Medical Breakthroughs in 2022
From a Pig-to-Human Transplant to a Cure for Cancer – 6 Medical Breakthroughs
Throughout 2020-21, medical research had an obvious priority; the development of a vaccine that could protect populations from Covid 19. Last year saw the resumption of a broader range of research projects, leading to a number of momentous medical breakthroughs in 2022.
As providers of medical market research, the LDA Research team provides qualitative data related to global health technology, medical device manufacturing, primary care, and pharmaceutical products. Often our work takes us into the minutiae of patient behaviour, tech implementation or communications, so it’s both refreshing and inspiring, at the start of a busy new year, to get an overview of the extraordinary research work taking place across healthcare.
- Pig-to-Human Transplant (US)
- Treatment For T-cell Acute Lymphoblastic Leukaemia (UK)
- New Artificial Pancreas Technology for Diabetes Patients (UK)
- Perfusion System Successfully Revives a Dead Pig’s Organs (US)
- Breakthrough in the Treatment of Alzheimer’s (UK)
- Light Therapy Used to Identify and Destroy Cancer Cells (EU)
1. Pig-to-Human Transplant
For over 30 years US researchers have been developing a pig-to-human transplant technique. The aim is to be able to introduce a genetically modified pig’s heart into a human body. Until 2022 the procedure had only been carried out in primates, but in January a 57 year old man agreed to be the first human to undergo xenotransplantation. The transplant was initially considered a success, but the patient lived for only 60 days before his body rejected the new organ.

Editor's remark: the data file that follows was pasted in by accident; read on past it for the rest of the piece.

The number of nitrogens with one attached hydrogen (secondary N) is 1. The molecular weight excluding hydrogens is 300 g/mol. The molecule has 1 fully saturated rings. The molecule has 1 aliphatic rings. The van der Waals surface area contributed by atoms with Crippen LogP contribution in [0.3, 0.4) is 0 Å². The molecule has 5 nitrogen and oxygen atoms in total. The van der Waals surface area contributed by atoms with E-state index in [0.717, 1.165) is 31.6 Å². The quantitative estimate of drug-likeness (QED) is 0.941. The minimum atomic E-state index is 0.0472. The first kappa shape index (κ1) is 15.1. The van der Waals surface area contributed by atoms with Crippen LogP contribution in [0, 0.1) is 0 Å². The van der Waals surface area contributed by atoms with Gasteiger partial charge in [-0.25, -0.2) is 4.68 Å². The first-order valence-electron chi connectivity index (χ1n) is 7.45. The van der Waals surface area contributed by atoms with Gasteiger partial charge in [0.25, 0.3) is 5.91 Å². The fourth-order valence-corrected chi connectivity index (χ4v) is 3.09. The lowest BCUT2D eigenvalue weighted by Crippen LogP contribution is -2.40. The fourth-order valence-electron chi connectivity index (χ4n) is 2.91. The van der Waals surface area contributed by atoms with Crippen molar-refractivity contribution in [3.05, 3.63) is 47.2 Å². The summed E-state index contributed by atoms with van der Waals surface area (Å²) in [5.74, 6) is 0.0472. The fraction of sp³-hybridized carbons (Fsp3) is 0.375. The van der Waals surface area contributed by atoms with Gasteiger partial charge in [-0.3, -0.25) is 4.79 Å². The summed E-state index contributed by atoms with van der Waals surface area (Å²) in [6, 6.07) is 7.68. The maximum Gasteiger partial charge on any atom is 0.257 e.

“There were a number of key steps that will be fundamental to the success of these operations largely centered around genetic manipulation to reduce organ rejection. Solving the problem of rejection may ultimately lead to use of this method to help numerous patients with advanced heart failure.”
2. Treatment For T-cell Acute Lymphoblastic Leukaemia
A relatively new technology, called ‘base editing’ was employed by Great Ormond Street doctors on a 13-year-old patient. Her T-cell acute lymphoblastic leukaemia has resisted chemotherapy and a bone marrow transplant. The experimental approach involves identifying a specific element of her genetic code, and modifying it in order to alter the genetic instructions.
The leukaemia patient is now in remission. Prof Waseem Qasim commented that this form of genetic manipulation was a "very fast-moving area of science", offering doctors and patients the potential for a major breakthrough in a range of diseases.
3. New Artificial Pancreas Technology for Diabetes Patients
People living with type 1 diabetes need to regularly monitor their blood sugar levels in order to reduce the risk of developing complications. An independent NICE committee now recommends the use of ‘hybrid closed loop systems’, a technology that is a further move towards the creation of an artificial pancreas.
“This technology has been proven to give the best control for managing type 1 diabetes and should make things like amputations, blindness, and kidney problems possibly a thing of the past.”
4. Perfusion System Successfully Revives a Dead Pig’s Organs
Every day, patients die because of a lack of donor organs. Scientists are working on a perfusion system that could either restore ‘dead’ organs, or extend the life of organs in order to increase donor organ availability.